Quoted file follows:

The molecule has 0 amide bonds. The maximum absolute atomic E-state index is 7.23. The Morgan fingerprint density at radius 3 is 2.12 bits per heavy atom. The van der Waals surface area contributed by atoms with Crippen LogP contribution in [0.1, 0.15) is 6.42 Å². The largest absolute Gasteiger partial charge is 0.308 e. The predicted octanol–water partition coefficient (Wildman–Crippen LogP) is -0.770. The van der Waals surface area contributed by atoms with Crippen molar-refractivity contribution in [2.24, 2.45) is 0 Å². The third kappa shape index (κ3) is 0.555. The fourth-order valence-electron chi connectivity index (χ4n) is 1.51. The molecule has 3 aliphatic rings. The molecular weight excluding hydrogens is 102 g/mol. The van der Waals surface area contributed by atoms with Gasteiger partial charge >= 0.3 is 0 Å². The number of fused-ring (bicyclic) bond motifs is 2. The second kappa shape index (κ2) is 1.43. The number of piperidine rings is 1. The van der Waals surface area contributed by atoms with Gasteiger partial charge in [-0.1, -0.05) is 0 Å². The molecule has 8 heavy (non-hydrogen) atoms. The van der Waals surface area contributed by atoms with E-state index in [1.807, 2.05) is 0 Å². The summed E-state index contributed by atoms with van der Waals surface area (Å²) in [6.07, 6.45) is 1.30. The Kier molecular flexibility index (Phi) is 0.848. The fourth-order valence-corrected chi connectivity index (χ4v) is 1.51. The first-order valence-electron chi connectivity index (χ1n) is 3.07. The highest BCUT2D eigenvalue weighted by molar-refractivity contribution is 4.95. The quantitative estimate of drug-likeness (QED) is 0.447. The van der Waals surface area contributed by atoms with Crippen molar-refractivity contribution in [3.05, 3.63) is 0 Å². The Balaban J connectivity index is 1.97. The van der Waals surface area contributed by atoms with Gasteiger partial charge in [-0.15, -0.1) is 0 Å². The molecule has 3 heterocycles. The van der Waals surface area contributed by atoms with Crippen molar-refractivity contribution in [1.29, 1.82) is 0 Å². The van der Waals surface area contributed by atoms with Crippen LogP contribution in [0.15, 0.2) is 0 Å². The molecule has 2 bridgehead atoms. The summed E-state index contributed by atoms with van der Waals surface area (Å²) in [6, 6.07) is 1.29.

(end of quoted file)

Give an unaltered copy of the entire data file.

The molecule has 0 amide bonds. The maximum absolute atomic E-state index is 7.23. The Morgan fingerprint density at radius 3 is 2.12 bits per heavy atom. The van der Waals surface area contributed by atoms with Crippen LogP contribution in [0.1, 0.15) is 6.42 Å². The largest absolute Gasteiger partial charge is 0.308 e. The predicted octanol–water partition coefficient (Wildman–Crippen LogP) is -0.770. The van der Waals surface area contributed by atoms with Crippen molar-refractivity contribution in [2.24, 2.45) is 0 Å². The third kappa shape index (κ3) is 0.555. The fourth-order valence-electron chi connectivity index (χ4n) is 1.51. The molecule has 3 aliphatic rings. The molecular weight excluding hydrogens is 102 g/mol. The van der Waals surface area contributed by atoms with Gasteiger partial charge >= 0.3 is 0 Å². The number of fused-ring (bicyclic) bond motifs is 2. The second kappa shape index (κ2) is 1.43. The number of piperidine rings is 1. The van der Waals surface area contributed by atoms with Gasteiger partial charge in [-0.1, -0.05) is 0 Å². The molecule has 8 heavy (non-hydrogen) atoms. The van der Waals surface area contributed by atoms with E-state index in [1.807, 2.05) is 0 Å². The summed E-state index contributed by atoms with van der Waals surface area (Å²) in [6.07, 6.45) is 1.30. The Kier molecular flexibility index (Phi) is 0.848. The fourth-order valence-corrected chi connectivity index (χ4v) is 1.51. The first-order valence-electron chi connectivity index (χ1n) is 3.07. The highest BCUT2D eigenvalue weighted by molar-refractivity contribution is 4.95. The quantitative estimate of drug-likeness (QED) is 0.447. The van der Waals surface area contributed by atoms with Crippen molar-refractivity contribution in [3.05, 3.63) is 0 Å². The Balaban J connectivity index is 1.97. The van der Waals surface area contributed by atoms with Gasteiger partial charge in [-0.15, -0.1) is 0 Å². The molecule has 3 heterocycles. The van der Waals surface area contributed by atoms with Crippen molar-refractivity contribution in [1.29, 1.82) is 0 Å². The van der Waals surface area contributed by atoms with Crippen LogP contribution in [0.15, 0.2) is 0 Å². The molecule has 2 bridgehead atoms. The summed E-state index contributed by atoms with van der Waals surface area (Å²) in [6, 6.07) is 1.29.